The Mark 41 VLS alone, without the support of the full Aegis BMD system, cannot amount to much, but this will hardly matter for the threat perceptions of U.S. adversaries. Moreover, even though the inventory of delivered SM-3 Block IIA interceptors remains low today, the available Mark 41 VLS inventory will likely inform threat perceptions in these countries. According to Lockheed Martin, the manufacturer of the Mark 41 VLS, at least 11,000 such cells have been delivered, including to ten non-U.S. navies (including several NATO allies).
Prior to FTM-44, a working assumption for these states might have been that the full scope of extant U.S. counter-ICBM capabilities was captured in the forty-four deployed GMD interceptors in Alaska. But the prospect of the new SM-3 Block IIA—and other possible interceptors—presenting a near-future threat to ICBMs has long been apparent. There are plans today to increase the number of deployed interceptors to sixty-four and develop a new kill vehicle for the GMD system, but the possibility of sea-mobile SM-3s with a counter-ICBM capability will likely, over time, erode GMD’s centrality to concerns in Russia, China, and North Korea—especially after the FTM-44 demonstration.
Despite U.S. adversaries’ worst-case perceptions, there are serious limitations to the ship-based BMD mission. Firstly, viable intercepts require the vessel hosting an SM-3 Block IIA interceptor to be positioned appropriately. In the case of the SM-3 Block IIA, an Aegis BMD–equipped destroyer would need to position for an exoatmospheric intercept in the descent phase of the missile’s reentry vehicle. Even though the SM-3 Block IIA covers a wide swathe of territory, vessels carrying the missile may not be appropriately positioned at all times. While, in a crisis, the U.S. Navy may be able to divert some destroyers to undertake a BMD mission by positioning for a North Korean ICBM launch, for example, this will not be possible in all cases.
Second, because Mark 41 VLS cells are a finite resource, assigning SM-3 Block IIA interceptors will come at the opportunity cost of these ships being able to undertake a strike mission, which may bear on pre-war deterrence in certain scenarios. As James Acton notes, other missions for Arleigh Burke destroyers, such as supporting and defending U.S. aircraft carriers, may similarly suffer. The U.S. Navy does not currently have an at-sea reload capability for these VLS cells, limiting the flexibility of these ships once their cells have been filled prior to deployment.
Finally, ship-based Aegis BMD will face challenges universal to all ballistic missile defense systems in coping with future ICBM threats. Unlike the near-idealized conditions under which FTM-44, FTG-15, and FTG-11 were conducted, adversary ICBMs may launch in large numbers and with countermeasures designed to defeat missile defenses. Even a comparatively less sophisticated adversary like North Korea will be capable of developing rudimentary countermeasures.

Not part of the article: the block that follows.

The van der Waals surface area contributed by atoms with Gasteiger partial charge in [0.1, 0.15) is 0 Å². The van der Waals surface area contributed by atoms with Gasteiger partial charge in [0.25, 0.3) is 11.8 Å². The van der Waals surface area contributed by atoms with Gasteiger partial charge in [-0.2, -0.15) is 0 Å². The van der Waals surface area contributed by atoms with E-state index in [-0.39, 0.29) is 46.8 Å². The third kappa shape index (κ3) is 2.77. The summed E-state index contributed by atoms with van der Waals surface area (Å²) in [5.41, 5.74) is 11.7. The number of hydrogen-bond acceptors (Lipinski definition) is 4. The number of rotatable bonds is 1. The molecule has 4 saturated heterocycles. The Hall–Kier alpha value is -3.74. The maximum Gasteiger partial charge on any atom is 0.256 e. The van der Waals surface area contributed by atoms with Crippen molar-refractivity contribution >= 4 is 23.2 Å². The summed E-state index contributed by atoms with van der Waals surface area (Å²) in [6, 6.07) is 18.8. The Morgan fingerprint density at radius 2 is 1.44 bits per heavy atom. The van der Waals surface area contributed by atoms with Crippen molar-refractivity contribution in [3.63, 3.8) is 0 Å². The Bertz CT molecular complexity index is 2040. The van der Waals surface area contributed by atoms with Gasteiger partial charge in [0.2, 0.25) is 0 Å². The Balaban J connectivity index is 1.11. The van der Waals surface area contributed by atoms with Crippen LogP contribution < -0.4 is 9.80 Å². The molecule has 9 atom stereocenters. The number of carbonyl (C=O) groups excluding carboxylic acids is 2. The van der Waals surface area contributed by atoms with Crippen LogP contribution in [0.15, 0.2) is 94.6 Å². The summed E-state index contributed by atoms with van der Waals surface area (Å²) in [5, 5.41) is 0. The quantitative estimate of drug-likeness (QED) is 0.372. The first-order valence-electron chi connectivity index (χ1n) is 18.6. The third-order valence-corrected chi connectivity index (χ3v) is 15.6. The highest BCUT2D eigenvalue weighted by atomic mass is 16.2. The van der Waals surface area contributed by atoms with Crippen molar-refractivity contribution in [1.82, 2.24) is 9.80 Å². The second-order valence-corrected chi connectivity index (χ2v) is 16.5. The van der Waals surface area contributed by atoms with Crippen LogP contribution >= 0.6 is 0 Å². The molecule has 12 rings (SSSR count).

Future Arms Control and Strategic Stability
For years, Russian and Chinese officials have made little secret of their interest in addressing U.S. homeland missile defense capabilities in future arms control negotiations or dialogues on strategic stability. Even as the U.S. record on missile defense has been imperfect, Moscow and Beijing fear the potential for an overnight qualitative breakthrough that may seriously upend their confidence in their nuclear delivery capabilities. Washington has not reciprocated this interest in limiting missile defenses, seeking to maintain its freedom of maneuver on what is seen as a core national defense priority. In this context, FTM-44 marks a qualitatively significant milestone that will bear on future dialogues.
Strategic stability frays as states grow concerned that their adversaries seek absolute advantage. Even if ship-based ballistic missile defense remains niche and focused on North Korea, Russia and China fear that the United States will seek to attain first-strike capabilities against them, with BMD assisting in limiting the damage that might result from retaliatory strikes from Russian and Chinese missiles that may survive a U.S. first strike. Instead of promoting mutual vulnerability, which would in turn enhance stability, U.S. missile defenses are viewed as destabilizing.
Apart from Russia and China, even North Korea takes an interest in U.S. homeland missile defense capabilities—unsurprisingly so, given that it is portrayed as the primary threat by U.S. planners. In April 2019, North Korean leader Kim Jong Un remarked on FTG-15—the March 2019 counter-ICBM test—as yet another example of U.S. “hostile moves” against the country. North Korea’s unveiling of a new large road mobile ICBM—one perhaps suitable for multiple reentry vehicles—suggests that Pyongyang has already been planning to defeat missile defenses.
The United States already fears an arms race with Russia and China, both of whom have invested in technologies that should enhance their ability to penetrate U.S. counter-ICBM capabilities—today and tomorrow.
To avoid this mutually undesirable arms race, the United States should take Russian and Chinese concerns seriously and address them in good faith. Additionally, unilateral gestures, such as a declaration by the president of the United States that the sole purpose of U.S. nuclear weapons will be to deter nuclear war, may have value in reducing Russian and Chinese concerns about a U.S. first strike. Separately, by adopting an arms control approach to reducing nuclear risks with North Korea, the United States could consider capping homeland missile defense capabilities at current levels in exchange for a freeze on Pyongyang’s strategic missile production.
Ultimately, the consequences of the technical demonstration in FTM-44 will be challenging to reverse. This genie has left the bottle and the consequences for future arms control and strategic stability will be significant.